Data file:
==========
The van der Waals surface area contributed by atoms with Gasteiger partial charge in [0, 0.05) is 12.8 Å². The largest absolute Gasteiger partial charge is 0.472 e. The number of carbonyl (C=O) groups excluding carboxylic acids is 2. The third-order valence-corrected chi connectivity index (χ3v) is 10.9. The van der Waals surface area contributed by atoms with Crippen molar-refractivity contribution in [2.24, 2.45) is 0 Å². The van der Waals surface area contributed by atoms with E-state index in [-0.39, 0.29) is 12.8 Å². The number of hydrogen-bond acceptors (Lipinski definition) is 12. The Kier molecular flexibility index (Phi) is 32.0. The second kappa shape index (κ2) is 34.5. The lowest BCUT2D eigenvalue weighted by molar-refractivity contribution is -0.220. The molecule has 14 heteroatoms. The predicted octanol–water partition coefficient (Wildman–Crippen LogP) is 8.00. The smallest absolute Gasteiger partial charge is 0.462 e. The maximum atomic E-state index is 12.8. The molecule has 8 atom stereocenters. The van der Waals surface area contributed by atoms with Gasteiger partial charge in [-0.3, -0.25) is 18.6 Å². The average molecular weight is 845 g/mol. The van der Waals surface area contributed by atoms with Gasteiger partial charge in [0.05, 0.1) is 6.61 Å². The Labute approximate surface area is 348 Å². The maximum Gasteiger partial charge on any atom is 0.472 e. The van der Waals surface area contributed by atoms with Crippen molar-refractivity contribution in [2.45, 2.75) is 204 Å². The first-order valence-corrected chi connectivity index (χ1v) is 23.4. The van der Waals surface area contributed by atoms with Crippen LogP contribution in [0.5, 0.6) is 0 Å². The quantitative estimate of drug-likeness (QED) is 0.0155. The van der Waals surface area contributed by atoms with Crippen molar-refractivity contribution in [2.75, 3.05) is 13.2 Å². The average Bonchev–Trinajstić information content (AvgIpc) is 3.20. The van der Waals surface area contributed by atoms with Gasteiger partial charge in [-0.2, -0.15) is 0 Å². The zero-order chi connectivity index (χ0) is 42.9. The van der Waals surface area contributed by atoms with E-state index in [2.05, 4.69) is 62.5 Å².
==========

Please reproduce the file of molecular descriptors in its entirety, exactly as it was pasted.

The van der Waals surface area contributed by atoms with Gasteiger partial charge in [0, 0.05) is 12.8 Å². The largest absolute Gasteiger partial charge is 0.472 e. The number of carbonyl (C=O) groups excluding carboxylic acids is 2. The third-order valence-corrected chi connectivity index (χ3v) is 10.9. The van der Waals surface area contributed by atoms with Crippen molar-refractivity contribution in [2.24, 2.45) is 0 Å². The van der Waals surface area contributed by atoms with E-state index in [-0.39, 0.29) is 12.8 Å². The number of hydrogen-bond acceptors (Lipinski definition) is 12. The Kier molecular flexibility index (Phi) is 32.0. The second kappa shape index (κ2) is 34.5. The lowest BCUT2D eigenvalue weighted by molar-refractivity contribution is -0.220. The molecule has 14 heteroatoms. The predicted octanol–water partition coefficient (Wildman–Crippen LogP) is 8.00. The smallest absolute Gasteiger partial charge is 0.462 e. The maximum atomic E-state index is 12.8. The molecule has 8 atom stereocenters. The van der Waals surface area contributed by atoms with Gasteiger partial charge in [-0.3, -0.25) is 18.6 Å². The average molecular weight is 845 g/mol. The van der Waals surface area contributed by atoms with Gasteiger partial charge in [0.05, 0.1) is 6.61 Å². The Labute approximate surface area is 348 Å². The maximum Gasteiger partial charge on any atom is 0.472 e. The van der Waals surface area contributed by atoms with Crippen molar-refractivity contribution in [2.45, 2.75) is 204 Å². The first-order valence-corrected chi connectivity index (χ1v) is 23.4. The van der Waals surface area contributed by atoms with Crippen LogP contribution in [0.5, 0.6) is 0 Å². The quantitative estimate of drug-likeness (QED) is 0.0155. The van der Waals surface area contributed by atoms with Crippen molar-refractivity contribution in [2.75, 3.05) is 13.2 Å². The average Bonchev–Trinajstić information content (AvgIpc) is 3.20. The van der Waals surface area contributed by atoms with Gasteiger partial charge in [-0.2, -0.15) is 0 Å². The zero-order chi connectivity index (χ0) is 42.9. The van der Waals surface area contributed by atoms with E-state index in [2.05, 4.69) is 62.5 Å².